Teaching ethics to business school students is definitely on the upswing, according to Lansford. Just a few years ago, he says, class discussions about ethics focused on case studies. “But, with today’s real-world economic downturn, we are getting real-world experience in the classroom,” says the 24-year-old.

Bradford agrees that ethics have been increasingly stressed in Utah business colleges. “It’s a trend,” he says, primarily due to the incredible ethical lapses that led to Enron’s fall and the Tyco debacle, to name a few.

“People’s greed for money and power became so fundamental to their belief systems” that BYU’s Marriott School decided to alter its curriculum in an attempt to change behaviors. “BYU’s Marriott School wanted to reverse that trend,” says Bradford. The college “saw what Congress did by enacting Sarbanes-Oxley and decided to be part of that trend. They decided to be a leader in instilling ethics in our business students,” he says.

Can ethics be taught?

According to Steve Hawkins, a partner at Cohezion Communications in Sandy, ethics should be taught “as a good business practice.” However, he cautions, the foundation for future ethical behavior is laid well before a student begins their first day of college. “Honesty and fair play are instilled by parents, friends, teachers and business mentors,” says Hawkins.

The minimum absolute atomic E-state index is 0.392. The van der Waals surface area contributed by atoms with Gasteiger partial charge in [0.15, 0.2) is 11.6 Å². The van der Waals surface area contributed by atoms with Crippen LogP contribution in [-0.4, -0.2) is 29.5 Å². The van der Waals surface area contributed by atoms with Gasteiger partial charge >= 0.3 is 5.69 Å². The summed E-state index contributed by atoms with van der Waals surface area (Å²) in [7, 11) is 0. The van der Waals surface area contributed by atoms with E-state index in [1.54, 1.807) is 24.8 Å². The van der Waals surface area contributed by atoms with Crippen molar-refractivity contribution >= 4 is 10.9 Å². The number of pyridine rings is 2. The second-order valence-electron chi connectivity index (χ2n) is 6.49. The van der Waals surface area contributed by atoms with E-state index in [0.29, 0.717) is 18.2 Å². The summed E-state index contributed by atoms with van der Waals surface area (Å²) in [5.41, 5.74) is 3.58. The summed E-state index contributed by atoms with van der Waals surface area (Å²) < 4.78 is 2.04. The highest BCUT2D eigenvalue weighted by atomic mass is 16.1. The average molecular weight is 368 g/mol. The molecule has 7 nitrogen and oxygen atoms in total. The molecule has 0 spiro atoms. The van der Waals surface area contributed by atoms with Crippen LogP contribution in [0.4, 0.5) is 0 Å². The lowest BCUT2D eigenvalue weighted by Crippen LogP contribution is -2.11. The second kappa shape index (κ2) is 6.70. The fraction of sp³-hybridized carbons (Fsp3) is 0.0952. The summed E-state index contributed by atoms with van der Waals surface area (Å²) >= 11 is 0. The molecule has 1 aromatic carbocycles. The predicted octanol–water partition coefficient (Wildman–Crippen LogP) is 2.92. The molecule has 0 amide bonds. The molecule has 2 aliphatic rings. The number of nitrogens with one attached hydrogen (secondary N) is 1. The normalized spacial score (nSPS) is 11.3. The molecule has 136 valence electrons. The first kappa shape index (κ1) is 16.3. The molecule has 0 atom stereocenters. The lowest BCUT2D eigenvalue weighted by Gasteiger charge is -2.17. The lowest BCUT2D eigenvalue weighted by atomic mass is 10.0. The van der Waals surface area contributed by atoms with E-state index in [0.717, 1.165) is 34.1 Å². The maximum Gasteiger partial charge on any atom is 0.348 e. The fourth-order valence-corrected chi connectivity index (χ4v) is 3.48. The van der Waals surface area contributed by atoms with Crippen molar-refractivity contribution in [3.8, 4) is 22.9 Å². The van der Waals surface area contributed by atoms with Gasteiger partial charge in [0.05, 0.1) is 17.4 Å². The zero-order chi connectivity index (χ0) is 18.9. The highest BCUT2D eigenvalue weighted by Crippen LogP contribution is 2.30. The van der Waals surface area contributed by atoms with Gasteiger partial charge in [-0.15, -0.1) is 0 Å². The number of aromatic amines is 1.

Bradford agrees that a student’s background and upbringing play a significant role in whether ethics can be imparted upon a student. “Ethics are really taught in the home; 80 to 90 percent of ethics are taught before the ages of 10 to 12. What we do later in life is merely a reminder of the foundation of ethics learned early in life,” he says.

Cary Snowden, president of Square Compass, a company that builds technology-based Web sites, recalls negative feelings after he completed a course on ethics while a student at the University of Phoenix a decade ago. He says during class discussions, students expressed such varied views on ethics that he grew increasingly concerned about how ethical the world of business would be.

Snowden’s worries were exacerbated by the fact that his fellow classmates are often not the average liberal college student of today whose ears were either pierced or glued to an iPod or cell phone. In fact, he says, they were working professionals in high-ranking positions in various business fields.